Before we get started looking at the rich array of tools OpenIMAJ offers for working with faces, lets first look at how we can implement one of the earliest successful face recognition algorithms called "Eigenfaces". The basic idea behind the Eigenfaces algorithm is that face images are "projected" into a low dimensional space in which they can be compared efficiently. The hope is that intra-face distances (i.e. distances between images of the same person) are smaller than inter-face distances (the distance between pictures of different people) within the projected space (although there is no algorithmic guarantee of this). Fundamentally, this projection of the image is a form of feature extraction, similar to what we've seen in previous chapters of this tutorial. Unlike the extractors we've looked at previously however, for Eigenfaces we actually have to "learn" the feature extractor from the image data. Once we've extracted the features, classification can be performed using any standard technique, although 1-nearest-neighbour classification is the standard choice for the Eigenfaces algorithm.

The lower dimensional space used by the Eigenfaces algorithm is
actually learned through a process called Principle Component
Analysis (PCA), although sometimes you'll also see this referred to
as the *discrete Karhunen–Loève transform*. The PCA
algorithm finds a set of orthogonal axes (i.e. axes at right angles)
that best describe the variance of the data such that the first axis
is oriented along the direction of highest variance. It turns out
that computing the PCA boils down to performing a well-know
mathematical technique called the eigendecomposition (hence the name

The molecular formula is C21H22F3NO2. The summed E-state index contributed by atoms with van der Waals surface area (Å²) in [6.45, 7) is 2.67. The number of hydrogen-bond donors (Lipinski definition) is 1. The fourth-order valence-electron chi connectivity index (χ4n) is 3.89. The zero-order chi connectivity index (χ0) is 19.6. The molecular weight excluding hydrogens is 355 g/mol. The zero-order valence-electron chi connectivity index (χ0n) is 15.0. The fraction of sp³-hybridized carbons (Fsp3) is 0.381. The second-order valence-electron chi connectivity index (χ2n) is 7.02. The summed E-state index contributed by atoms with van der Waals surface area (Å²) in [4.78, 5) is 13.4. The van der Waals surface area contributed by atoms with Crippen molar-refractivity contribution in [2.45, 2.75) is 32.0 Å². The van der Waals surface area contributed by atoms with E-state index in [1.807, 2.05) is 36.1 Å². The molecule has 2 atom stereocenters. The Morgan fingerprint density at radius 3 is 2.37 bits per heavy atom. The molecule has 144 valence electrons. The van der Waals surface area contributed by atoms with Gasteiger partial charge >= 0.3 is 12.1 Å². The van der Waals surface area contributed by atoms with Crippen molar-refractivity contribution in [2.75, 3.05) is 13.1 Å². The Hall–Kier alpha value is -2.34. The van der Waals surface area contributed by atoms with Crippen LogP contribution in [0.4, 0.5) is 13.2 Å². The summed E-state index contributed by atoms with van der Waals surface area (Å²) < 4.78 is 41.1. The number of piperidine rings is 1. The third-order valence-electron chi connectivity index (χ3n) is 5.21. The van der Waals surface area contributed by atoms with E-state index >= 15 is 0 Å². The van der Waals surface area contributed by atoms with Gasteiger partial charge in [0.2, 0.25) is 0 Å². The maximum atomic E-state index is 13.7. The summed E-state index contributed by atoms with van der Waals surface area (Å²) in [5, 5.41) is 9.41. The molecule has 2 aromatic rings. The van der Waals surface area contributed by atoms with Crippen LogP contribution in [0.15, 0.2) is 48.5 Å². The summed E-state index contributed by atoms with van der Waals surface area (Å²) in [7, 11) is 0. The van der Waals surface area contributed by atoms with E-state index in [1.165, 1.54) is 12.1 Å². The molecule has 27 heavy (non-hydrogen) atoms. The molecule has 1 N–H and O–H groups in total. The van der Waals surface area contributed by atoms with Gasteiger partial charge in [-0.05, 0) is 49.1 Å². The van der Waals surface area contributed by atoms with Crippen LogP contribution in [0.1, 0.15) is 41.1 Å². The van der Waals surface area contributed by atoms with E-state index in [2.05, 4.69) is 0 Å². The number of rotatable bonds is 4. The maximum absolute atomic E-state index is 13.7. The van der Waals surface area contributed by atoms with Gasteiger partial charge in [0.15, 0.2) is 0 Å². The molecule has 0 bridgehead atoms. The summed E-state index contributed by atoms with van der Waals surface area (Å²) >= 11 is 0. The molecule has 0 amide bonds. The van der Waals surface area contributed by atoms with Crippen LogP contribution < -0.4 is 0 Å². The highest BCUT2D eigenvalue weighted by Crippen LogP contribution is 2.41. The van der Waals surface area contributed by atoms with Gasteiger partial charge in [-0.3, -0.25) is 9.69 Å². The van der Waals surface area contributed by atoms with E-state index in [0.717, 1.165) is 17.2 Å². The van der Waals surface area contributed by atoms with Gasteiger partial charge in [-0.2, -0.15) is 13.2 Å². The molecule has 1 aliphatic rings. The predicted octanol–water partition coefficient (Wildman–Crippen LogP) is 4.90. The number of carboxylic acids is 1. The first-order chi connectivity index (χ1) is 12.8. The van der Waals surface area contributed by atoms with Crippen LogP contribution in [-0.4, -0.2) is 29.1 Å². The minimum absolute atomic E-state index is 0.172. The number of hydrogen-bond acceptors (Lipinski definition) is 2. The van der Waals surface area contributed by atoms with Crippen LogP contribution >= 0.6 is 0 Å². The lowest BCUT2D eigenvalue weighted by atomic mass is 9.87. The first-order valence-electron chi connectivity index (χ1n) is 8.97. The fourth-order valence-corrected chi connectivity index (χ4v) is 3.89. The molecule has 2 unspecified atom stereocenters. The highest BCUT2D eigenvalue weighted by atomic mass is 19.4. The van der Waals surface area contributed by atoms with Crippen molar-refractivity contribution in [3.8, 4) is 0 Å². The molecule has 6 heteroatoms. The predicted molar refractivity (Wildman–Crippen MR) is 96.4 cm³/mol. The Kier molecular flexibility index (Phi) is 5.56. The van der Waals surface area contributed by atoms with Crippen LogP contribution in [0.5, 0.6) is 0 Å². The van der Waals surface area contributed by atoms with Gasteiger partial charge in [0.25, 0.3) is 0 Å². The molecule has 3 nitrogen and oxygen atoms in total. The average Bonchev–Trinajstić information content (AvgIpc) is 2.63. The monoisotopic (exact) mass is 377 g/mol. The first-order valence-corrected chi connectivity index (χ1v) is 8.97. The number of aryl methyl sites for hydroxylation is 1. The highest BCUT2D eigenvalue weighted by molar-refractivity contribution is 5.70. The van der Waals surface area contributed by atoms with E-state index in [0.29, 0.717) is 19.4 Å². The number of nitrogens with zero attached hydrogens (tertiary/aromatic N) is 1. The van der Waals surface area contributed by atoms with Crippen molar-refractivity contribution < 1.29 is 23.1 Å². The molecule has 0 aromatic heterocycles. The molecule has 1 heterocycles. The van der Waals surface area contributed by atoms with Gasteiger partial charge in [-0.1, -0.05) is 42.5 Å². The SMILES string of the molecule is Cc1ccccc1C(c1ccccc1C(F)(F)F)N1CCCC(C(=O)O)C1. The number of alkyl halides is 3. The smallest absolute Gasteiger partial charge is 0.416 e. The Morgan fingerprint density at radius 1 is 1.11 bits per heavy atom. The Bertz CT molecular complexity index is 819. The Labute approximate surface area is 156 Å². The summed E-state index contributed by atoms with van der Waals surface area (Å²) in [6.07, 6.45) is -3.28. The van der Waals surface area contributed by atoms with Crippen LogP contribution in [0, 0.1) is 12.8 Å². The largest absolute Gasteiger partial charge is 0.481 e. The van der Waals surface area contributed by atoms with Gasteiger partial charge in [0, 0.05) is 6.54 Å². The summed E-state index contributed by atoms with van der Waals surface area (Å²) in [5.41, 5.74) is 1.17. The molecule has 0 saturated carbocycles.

Eigenfaces) on the covariance matrix of the data. Formally, the
eigendecomposition factorises a matrix, *A*, into
a canonical form such that
*A**v* = *λ**v*,
where *v* is a set of vectors called the
eigenvectors, and each vector is paired with a scalar from
*λ* called an eigenvalue. The eigenvectors form a
mathematical *basis*; a set of right-angled
vectors that can be used as axes in a space. By picking a subset of
eigenvectors with the largest eigenvalues it is possible to create a
*basis* that can approximate the original space
in far fewer dimensions.

The Eigenfaces algorithm is simple to implement using OpenIMAJ using
the `EigenImages`

class. The
`EigenImages`

class automatically deals with
converting the input images into vectors and zero-centering them
(subtracting the mean) before applying PCA.

Eigenfaces will really only work well on (near) full-frontal face images. In addition, because of the way Eigenfaces works, the face images we use must all be the same size, and must be aligned (typically such that the eyes of each subject must be in the same pixel locations). For the purposes of this tutorial we'll use a dataset of approximately aligned face images from the AT&T "The Database of Faces" (formerly "The ORL Database of Faces"). Start by creating a new OpenIMAJ project, and then load the dataset:

VFSGroupDataset<FImage> dataset = new VFSGroupDataset<FImage>("zip:http://datasets.openimaj.org/att_faces.zip", ImageUtilities.FIMAGE_READER);

For the purposes of experimentation, we'll need to split the dataset
into two halves; one for training our recogniser, and one for
testing it. Just as in the Caltech 101 classification tutorial, this
can be achieved with a `GroupedRandomSplitter`

:

int nTraining = 5; int nTesting = 5; GroupedRandomSplitter<String, FImage> splits = new GroupedRandomSplitter<String, FImage>(dataset, nTraining, 0, nTesting); GroupedDataset<String, ListDataset<FImage>, FImage> training = splits.getTrainingDataset(); GroupedDataset<String, ListDataset<FImage>, FImage> testing = splits.getTestDataset();

The first step in implementing an Eigenfaces recogniser is to use
the training images to learn the PCA basis which we'll use to
project the images into features we can use for recognition. The
`EigenImages`

class needs a list of images from
which to learn the basis (i.e. all the training images from each
person), and also needs to know how many dimensions we want our
features to be (i.e. how many of the eigenvectors corresponding to
the biggest eigenvalues to keep):